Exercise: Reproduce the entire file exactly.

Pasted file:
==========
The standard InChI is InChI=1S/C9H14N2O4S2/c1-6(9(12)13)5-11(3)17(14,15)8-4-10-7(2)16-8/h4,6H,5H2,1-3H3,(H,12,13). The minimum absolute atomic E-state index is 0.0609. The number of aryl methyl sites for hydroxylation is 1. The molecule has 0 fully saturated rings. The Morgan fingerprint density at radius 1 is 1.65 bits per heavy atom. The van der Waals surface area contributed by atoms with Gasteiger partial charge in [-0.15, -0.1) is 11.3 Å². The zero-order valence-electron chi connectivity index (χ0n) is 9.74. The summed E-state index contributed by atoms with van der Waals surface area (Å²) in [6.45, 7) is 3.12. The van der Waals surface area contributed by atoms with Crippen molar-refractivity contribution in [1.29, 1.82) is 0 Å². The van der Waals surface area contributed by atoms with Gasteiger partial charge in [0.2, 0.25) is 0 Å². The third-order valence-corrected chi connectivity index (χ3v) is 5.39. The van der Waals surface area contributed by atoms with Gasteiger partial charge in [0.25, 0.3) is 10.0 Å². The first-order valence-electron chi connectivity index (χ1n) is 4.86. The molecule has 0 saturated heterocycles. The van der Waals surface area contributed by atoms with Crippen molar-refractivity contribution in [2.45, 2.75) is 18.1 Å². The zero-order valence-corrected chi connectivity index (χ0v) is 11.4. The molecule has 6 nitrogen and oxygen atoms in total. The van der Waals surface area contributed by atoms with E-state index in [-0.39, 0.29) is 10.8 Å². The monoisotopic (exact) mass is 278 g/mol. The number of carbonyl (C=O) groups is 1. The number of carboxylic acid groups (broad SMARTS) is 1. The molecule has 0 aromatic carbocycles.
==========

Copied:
The standard InChI is InChI=1S/C9H14N2O4S2/c1-6(9(12)13)5-11(3)17(14,15)8-4-10-7(2)16-8/h4,6H,5H2,1-3H3,(H,12,13). The minimum absolute atomic E-state index is 0.0609. The number of aryl methyl sites for hydroxylation is 1. The molecule has 0 fully saturated rings. The Morgan fingerprint density at radius 1 is 1.65 bits per heavy atom. The van der Waals surface area contributed by atoms with Gasteiger partial charge in [-0.15, -0.1) is 11.3 Å². The zero-order valence-electron chi connectivity index (χ0n) is 9.74. The summed E-state index contributed by atoms with van der Waals surface area (Å²) in [6.45, 7) is 3.12. The van der Waals surface area contributed by atoms with Crippen molar-refractivity contribution in [1.29, 1.82) is 0 Å². The van der Waals surface area contributed by atoms with Gasteiger partial charge in [0.2, 0.25) is 0 Å². The third-order valence-corrected chi connectivity index (χ3v) is 5.39. The van der Waals surface area contributed by atoms with Gasteiger partial charge in [0.25, 0.3) is 10.0 Å². The first-order valence-electron chi connectivity index (χ1n) is 4.86. The molecule has 0 saturated heterocycles. The van der Waals surface area contributed by atoms with Crippen molar-refractivity contribution in [2.45, 2.75) is 18.1 Å². The zero-order valence-corrected chi connectivity index (χ0v) is 11.4. The molecule has 6 nitrogen and oxygen atoms in total. The van der Waals surface area contributed by atoms with E-state index in [-0.39, 0.29) is 10.8 Å². The monoisotopic (exact) mass is 278 g/mol. The number of carbonyl (C=O) groups is 1. The number of carboxylic acid groups (broad SMARTS) is 1. The molecule has 0 aromatic carbocycles.